not only produces toxic fumes but also takes to wandering around the body, causing various kinds of disor-ders such as anxiety, sense of suffocation, tremors, some-times even convulsions and paralysis. For this reason, he suggests that even widows and unmarried women should get married and live a satisfactory sexual life within the bounds of marriage [2-4]. However, when the disease is recognized, affected women are advised not only to partake in sexual activity, but also to cure themselves with acrid or fragrant fumigation of the face and genitals, to push the uterus back to its natural place inside the body [2-4].
3. Rome Aulus Cornelius Celsus
century BC) gives a good and accurate clinical description of hysterical symptoms. In
De re medica
Celsus, he wrote
In females, a violent disease also arises in the womb; and, next to the stomach, this part is most sympathetically affected or most sympathetically af-fects the rest of the system . Sometimes also, it so com- pletely destroys the senses that on occasions the patient falls, as if in epilepsy. This case, however, differs in that the eyes are not turned, nor does froth issue forth, nor are there any convulsions: there is only a deep sleep”.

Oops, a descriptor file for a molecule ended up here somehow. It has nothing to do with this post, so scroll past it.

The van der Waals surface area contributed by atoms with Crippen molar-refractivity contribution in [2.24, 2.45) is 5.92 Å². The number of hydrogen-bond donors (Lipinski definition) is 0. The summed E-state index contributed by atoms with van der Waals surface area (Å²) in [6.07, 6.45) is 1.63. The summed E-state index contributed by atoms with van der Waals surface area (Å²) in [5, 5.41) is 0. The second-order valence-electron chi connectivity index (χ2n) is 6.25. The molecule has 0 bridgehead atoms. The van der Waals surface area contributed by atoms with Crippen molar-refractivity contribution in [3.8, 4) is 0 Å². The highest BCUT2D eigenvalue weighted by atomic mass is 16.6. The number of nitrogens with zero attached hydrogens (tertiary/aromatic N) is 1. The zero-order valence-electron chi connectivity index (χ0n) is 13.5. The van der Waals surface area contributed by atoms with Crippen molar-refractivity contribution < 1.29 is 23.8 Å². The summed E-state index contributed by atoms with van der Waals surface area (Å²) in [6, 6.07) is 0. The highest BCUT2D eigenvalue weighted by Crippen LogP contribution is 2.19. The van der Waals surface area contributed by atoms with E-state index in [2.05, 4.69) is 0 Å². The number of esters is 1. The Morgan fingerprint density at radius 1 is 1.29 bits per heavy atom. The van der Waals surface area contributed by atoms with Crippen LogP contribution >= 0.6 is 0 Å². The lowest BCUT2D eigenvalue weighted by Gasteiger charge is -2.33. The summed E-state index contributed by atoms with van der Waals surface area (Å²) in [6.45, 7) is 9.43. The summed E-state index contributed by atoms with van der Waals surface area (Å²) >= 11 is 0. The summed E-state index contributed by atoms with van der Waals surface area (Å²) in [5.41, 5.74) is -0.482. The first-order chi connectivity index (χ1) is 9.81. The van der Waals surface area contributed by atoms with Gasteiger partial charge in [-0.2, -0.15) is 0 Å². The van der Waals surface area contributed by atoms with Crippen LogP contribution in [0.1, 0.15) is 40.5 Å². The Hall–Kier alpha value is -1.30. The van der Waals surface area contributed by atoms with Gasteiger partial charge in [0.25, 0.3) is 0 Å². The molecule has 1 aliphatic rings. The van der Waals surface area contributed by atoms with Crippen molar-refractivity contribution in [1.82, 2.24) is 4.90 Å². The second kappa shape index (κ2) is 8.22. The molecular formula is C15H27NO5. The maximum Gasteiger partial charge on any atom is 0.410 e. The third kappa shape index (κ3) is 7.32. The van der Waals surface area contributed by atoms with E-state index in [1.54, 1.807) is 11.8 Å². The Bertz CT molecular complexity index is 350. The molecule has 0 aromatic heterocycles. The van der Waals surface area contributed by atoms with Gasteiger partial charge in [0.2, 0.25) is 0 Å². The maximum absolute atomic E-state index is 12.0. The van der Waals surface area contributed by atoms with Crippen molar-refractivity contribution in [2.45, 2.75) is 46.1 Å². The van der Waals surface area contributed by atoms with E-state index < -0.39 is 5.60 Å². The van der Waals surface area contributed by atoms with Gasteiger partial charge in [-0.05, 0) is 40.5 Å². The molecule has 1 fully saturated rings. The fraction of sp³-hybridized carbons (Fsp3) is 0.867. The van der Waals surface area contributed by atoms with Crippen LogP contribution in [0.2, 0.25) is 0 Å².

’s theories on hysteria (2
century AD) are comparable to those of Hippocrates. Furthermore Galen says of hysteria
Passio hysterica unum nomen est, varia tamen et innumera accidentia sub se comprehendit
” (hys-terical passion is the name, but various and several are its symptoms), highlighting the variety of hysterical events . In his work
In Hippocratis librum de humoribus
, Galen criti-cizes Hippocrates: “Ancient physicians and philosophers have called this disease